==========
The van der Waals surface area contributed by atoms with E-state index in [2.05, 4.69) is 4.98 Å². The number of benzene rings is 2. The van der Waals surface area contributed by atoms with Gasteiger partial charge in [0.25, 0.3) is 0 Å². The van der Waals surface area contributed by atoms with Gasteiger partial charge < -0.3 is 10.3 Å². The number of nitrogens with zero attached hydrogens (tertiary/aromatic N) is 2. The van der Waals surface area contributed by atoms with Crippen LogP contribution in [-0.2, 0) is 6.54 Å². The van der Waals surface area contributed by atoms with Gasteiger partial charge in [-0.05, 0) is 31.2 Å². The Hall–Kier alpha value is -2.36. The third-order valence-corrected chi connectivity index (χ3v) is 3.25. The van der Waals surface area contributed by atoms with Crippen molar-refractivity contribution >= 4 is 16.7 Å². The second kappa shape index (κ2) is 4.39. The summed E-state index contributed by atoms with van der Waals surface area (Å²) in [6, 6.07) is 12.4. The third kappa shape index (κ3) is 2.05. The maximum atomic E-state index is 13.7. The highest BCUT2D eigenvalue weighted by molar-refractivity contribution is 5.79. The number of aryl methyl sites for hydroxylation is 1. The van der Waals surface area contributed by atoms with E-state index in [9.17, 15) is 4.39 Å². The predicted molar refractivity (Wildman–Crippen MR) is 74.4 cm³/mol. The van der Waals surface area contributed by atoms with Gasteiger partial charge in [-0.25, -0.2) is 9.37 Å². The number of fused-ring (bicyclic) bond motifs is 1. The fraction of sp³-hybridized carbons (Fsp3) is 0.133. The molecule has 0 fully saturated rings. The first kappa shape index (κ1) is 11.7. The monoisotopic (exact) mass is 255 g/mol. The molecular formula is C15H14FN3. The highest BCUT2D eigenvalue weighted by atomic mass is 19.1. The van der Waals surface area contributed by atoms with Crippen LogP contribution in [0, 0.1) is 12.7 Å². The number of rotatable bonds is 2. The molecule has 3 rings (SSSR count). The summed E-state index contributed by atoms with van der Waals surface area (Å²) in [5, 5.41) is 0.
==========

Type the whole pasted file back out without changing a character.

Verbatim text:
The van der Waals surface area contributed by atoms with E-state index in [2.05, 4.69) is 4.98 Å². The number of benzene rings is 2. The van der Waals surface area contributed by atoms with Gasteiger partial charge in [0.25, 0.3) is 0 Å². The van der Waals surface area contributed by atoms with Gasteiger partial charge < -0.3 is 10.3 Å². The number of nitrogens with zero attached hydrogens (tertiary/aromatic N) is 2. The van der Waals surface area contributed by atoms with Crippen LogP contribution in [-0.2, 0) is 6.54 Å². The van der Waals surface area contributed by atoms with Gasteiger partial charge in [-0.05, 0) is 31.2 Å². The Hall–Kier alpha value is -2.36. The third-order valence-corrected chi connectivity index (χ3v) is 3.25. The van der Waals surface area contributed by atoms with Crippen molar-refractivity contribution >= 4 is 16.7 Å². The second kappa shape index (κ2) is 4.39. The summed E-state index contributed by atoms with van der Waals surface area (Å²) in [6, 6.07) is 12.4. The third kappa shape index (κ3) is 2.05. The maximum atomic E-state index is 13.7. The highest BCUT2D eigenvalue weighted by molar-refractivity contribution is 5.79. The number of aryl methyl sites for hydroxylation is 1. The van der Waals surface area contributed by atoms with E-state index in [9.17, 15) is 4.39 Å². The predicted molar refractivity (Wildman–Crippen MR) is 74.4 cm³/mol. The van der Waals surface area contributed by atoms with Gasteiger partial charge in [-0.25, -0.2) is 9.37 Å². The number of fused-ring (bicyclic) bond motifs is 1. The fraction of sp³-hybridized carbons (Fsp3) is 0.133. The molecule has 0 fully saturated rings. The first kappa shape index (κ1) is 11.7. The monoisotopic (exact) mass is 255 g/mol. The molecular formula is C15H14FN3. The highest BCUT2D eigenvalue weighted by atomic mass is 19.1. The van der Waals surface area contributed by atoms with Crippen LogP contribution in [0, 0.1) is 12.7 Å². The number of rotatable bonds is 2. The molecule has 3 rings (SSSR count). The summed E-state index contributed by atoms with van der Waals surface area (Å²) in [5, 5.41) is 0.